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  • Obama said he sometimes got into “trouble” for being “too professorial” while in the White House.
  • The ex-president said on “Pod Save America” he was sometimes wordy when discussing policy matters.
  • “That’s not how people think about these issues,” he said during a newly-released podcast episode.

Former President Barack Obama said on a recent podcast that he sometimes got into “trouble” for being “too professorial” during his days in the White House.

During an episode of “Pod Save America” released on Saturday, the former president said while it was important to explore policy matters, it was critical to do so in a way that would connect with ordinary people.

“Look, I used to get into trouble whenever I got a little too professorial and started … when I was behind a podium as opposed to when I was in a crowd. There were times where I’d sound like I was giving a bunch of policy gobbledygook. And that’s not how people think about these issues,” Obama told hosts Jon Favreau, Dan Pfeiffer, Jon Lovett, and Tommy Vietor — all former staffers in his administration.

He continued: “They think about them in terms of, you know, the life I’m leading day to day. How does politics even, how is it relevant to the things that I care most deeply about? My family, my kids, you know, work that gives me satisfaction, having fun. Not being a buzzkill.”

After one of the hosts said that Obama’s messaging was “a lesson for the Democratic Party,” the former president agreed with the sentiment.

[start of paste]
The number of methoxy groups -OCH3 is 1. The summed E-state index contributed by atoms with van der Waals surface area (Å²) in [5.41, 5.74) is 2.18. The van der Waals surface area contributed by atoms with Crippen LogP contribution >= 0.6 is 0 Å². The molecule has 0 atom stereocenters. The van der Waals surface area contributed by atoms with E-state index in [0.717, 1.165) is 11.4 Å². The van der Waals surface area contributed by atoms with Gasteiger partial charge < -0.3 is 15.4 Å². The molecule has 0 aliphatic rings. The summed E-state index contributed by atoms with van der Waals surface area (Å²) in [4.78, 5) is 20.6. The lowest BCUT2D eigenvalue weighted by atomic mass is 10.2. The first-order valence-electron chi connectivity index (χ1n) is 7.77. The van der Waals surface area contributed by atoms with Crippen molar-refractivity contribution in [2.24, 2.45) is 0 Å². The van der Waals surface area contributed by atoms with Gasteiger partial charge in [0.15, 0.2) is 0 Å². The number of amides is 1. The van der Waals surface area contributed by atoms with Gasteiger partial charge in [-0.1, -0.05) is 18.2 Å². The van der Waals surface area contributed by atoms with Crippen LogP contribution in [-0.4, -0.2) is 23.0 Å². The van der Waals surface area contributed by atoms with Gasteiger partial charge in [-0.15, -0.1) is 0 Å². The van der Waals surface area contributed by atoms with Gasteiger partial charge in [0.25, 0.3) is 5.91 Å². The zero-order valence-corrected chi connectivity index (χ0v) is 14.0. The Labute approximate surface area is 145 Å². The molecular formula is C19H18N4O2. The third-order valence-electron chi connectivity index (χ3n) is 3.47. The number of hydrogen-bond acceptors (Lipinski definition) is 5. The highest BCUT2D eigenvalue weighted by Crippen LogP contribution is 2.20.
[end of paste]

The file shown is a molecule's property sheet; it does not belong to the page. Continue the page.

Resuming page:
“And sometimes Democrats are, right?” he said. “It’s like sometimes people just want not to feel as if they are walking on eggshells and they want some acknowledgment that life is messy and that all of us at any given moment can say things the wrong way, you know, make mistakes.”

Obama, a former president of the Harvard Law Review and a one-time constitutional law professor at the University of Chicago School of Law, has long had deep roots in academia.

While some observers chided Obama for his lofty rhetoric while in the White House, it was his keynote speech at the 2004 Democratic National Convention in Boston which catapulted him to national stardom.

At the time, he was the party’s nominee for the United States Senate in Illinois.

But four years later, it was Obama himself who became the Democratic presidential nominee.

He went on to win the 2008 election — becoming the first Black president in the country’s history — and was reelected in 2012.

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